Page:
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Reading Passage 1

You should spend about 20 minutes on Questions 1-13, which are based on Reading Passage One.


Natural latex, or rubber, comes from the sap of rubber trees. Native to the Amazon region of South America, they had long been a Brazilian monopoly, and the boom in wild rubber had made many remote jungle towns rich, until thousands of seeds of the tree were smuggled out by an entrepreneurial Brit, Henry Wickham. These were used to start plantations throughout British East-Asia, where the trees, facing none of their natural insect or fungal enemies, thrived. Thus, the Brazilian rubber boom crashed, leaving control of the world’s supplies with the plantation owners in Malaysia (where to this day, most of the world’s natural rubber is still produced).

But in the late 1920s, the automobile tycoon, Henry Ford, had a vision. He believed in vertical integration—that is, a supply chain of car parts and products united through his ownership. With his factories producing hundreds of thousands of cars, each of them needing rubber tyres, Ford wanted his own source of rubber and resented dealing with the British plantation interests. He therefore decided to buy a huge tract of Amazonian rainforest, where he would transplant his American workers and lifestyle, in order to make the largest rubber plantation on the planet. It would be called Fordlandia — ambitious, grandiose, and doomed from the beginning.

The first mistake was to hire a rather untrustworthy Brazilian to scout for the best location in the Amazon, This man recommended a damp, rocky, and infertile series of hillsides near the Tapajos river, a tributary of the wide and mighty Amazon. In 1928, Ford blindly acquired a 10,000-square-kilometre concession and immediately ordered an immense amount of infrastructure to be built—at huge cost. To this end, earth-moving equipment arrived, tractors, stump-pullers, trains, prefabricated living quarters, and food-making equipment. The surface jungle was cleared, scores of Ford’s employees were relocated, and out of this wilderness sprang an instant slice of America, complete with a modern hospital, library, hotels, ice cream makers, and row upon row of prefabricated houses positioned along nicely paved streets.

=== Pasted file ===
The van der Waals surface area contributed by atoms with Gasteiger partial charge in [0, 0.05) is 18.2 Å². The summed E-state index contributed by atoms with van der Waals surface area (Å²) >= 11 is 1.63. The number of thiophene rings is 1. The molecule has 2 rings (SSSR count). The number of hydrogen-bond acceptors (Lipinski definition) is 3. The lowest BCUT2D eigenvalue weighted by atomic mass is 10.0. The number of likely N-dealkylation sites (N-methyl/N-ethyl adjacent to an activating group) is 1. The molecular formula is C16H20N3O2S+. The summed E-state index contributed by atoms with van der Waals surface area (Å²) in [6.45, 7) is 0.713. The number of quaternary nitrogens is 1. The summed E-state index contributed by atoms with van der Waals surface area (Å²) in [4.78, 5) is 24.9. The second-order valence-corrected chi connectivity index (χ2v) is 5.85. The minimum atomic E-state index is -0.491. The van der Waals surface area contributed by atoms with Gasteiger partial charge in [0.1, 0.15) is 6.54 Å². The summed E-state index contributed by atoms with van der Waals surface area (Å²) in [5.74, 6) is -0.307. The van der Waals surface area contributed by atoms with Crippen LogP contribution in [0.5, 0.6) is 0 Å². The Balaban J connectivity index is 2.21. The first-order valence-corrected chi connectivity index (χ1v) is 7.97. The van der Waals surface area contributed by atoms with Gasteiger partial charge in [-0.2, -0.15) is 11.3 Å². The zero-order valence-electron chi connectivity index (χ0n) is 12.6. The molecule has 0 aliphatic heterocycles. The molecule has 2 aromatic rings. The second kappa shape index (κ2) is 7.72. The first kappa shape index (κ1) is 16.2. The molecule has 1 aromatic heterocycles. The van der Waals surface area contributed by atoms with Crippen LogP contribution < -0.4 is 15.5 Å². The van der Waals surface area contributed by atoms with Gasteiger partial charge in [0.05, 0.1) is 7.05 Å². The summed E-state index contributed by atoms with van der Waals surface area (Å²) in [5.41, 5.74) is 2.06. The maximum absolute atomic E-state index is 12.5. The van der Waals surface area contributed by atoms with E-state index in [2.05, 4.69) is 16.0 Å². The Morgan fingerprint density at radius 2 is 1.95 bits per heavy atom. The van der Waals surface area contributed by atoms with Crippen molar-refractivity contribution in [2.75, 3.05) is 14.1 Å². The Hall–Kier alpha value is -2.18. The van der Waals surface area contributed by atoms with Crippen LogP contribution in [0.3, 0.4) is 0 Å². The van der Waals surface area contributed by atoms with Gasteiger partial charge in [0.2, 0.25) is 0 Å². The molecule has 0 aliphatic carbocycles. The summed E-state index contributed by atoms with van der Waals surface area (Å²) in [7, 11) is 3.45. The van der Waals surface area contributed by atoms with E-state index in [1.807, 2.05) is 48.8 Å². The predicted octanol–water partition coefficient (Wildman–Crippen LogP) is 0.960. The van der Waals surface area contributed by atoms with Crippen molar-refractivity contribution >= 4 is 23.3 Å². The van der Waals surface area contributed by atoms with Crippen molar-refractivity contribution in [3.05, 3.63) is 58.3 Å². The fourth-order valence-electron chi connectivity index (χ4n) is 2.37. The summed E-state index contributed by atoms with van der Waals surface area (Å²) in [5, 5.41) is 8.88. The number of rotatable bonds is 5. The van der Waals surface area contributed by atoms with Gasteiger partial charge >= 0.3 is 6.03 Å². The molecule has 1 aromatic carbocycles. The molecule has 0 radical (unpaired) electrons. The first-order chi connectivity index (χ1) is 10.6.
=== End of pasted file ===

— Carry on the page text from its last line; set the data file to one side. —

The second big mistake was that, incredibly, Ford never thought to consult trained horticulturists. He naively assumed that his own company engineers, who had proven their worth in the production of cars, would prove equally adept at this agricultural endeavour. Thus, they planted the rubber trees thickly together, believing that they would nourish in their home environment. However, in the Amazonian jungle, wild rubber trees are actually few and far between — a defence against the prodigious insect life which chews, drills, sucks, and bites. In such environments, monocultural farming approaches are dubious at best. Ford’s young rubber trees had no sooner appeared from the ground than they were attacked by caterpillars, ants, red spiders, and most significantly, South American leaf blight, which, to this day, limits the number of rubber plantations in this, the tree’s native land.

The next problem was based on cultural differences. The newly planted fields needed hundreds of local workers, who, although well paid, were expected to follow Ford’s patronising vision of a healthy lifestyle. Instead of the local custom of working before and after the roastingly hot middle of the day, Ford’s workers were forced to do the standard company 9-to-5 shift. Similarly, they had to eat American food and take part in weekend activities considered sufficiently wholesome, such as poetry reading and square-dancing. Alcohol was strictly forbidden at work, in the housing estates, or within Fordlandia’s sphere of influence. After a year denied their local customs, the disgruntled workers had had enough, and a riot followed, leaving the hapless American staff scurrying into the jungle to escape injury. It was all finally quelled with the arrival of the Brazilian army.

After three years, and no significant quantity of rubber to show for it all, Ford did what he should have done from the beginning—hired a trained horticulturist, who ultimately concluded that, in whatever manner the rubber trees were planted, the land was not appropriate for their cultivation. With such humiliating news, anyone less stubborn would have given up, yet Ford purchased another tract of land some fifty miles downstream of the Tapajos river—flatter, drier, better drained, and more suitable for machinery — and started all over again. This time, Ford imported blight-resistant Malaysian rubber trees, and much more horticultural expertise. Still, 10 years later, in 1942, the operation could only produce a paltry 750 tons of latex rubber. Ford’s factories were hoping for almost 40,000.

The final nail in the coffin was the development of synthetic rubber, and in 1945, it was time to admit defeat, although it was not Ford who did so. By that time he was old and ill and had relinquished control of his company to his grandson, Henry Ford II, who closed down the entire rubber operation. The holdings were sold back to the Brazilian government for a pittance, leaving a loss of over $20 million (which would be over 10 times that much in today’s terms) — a complete and utter financial disaster.

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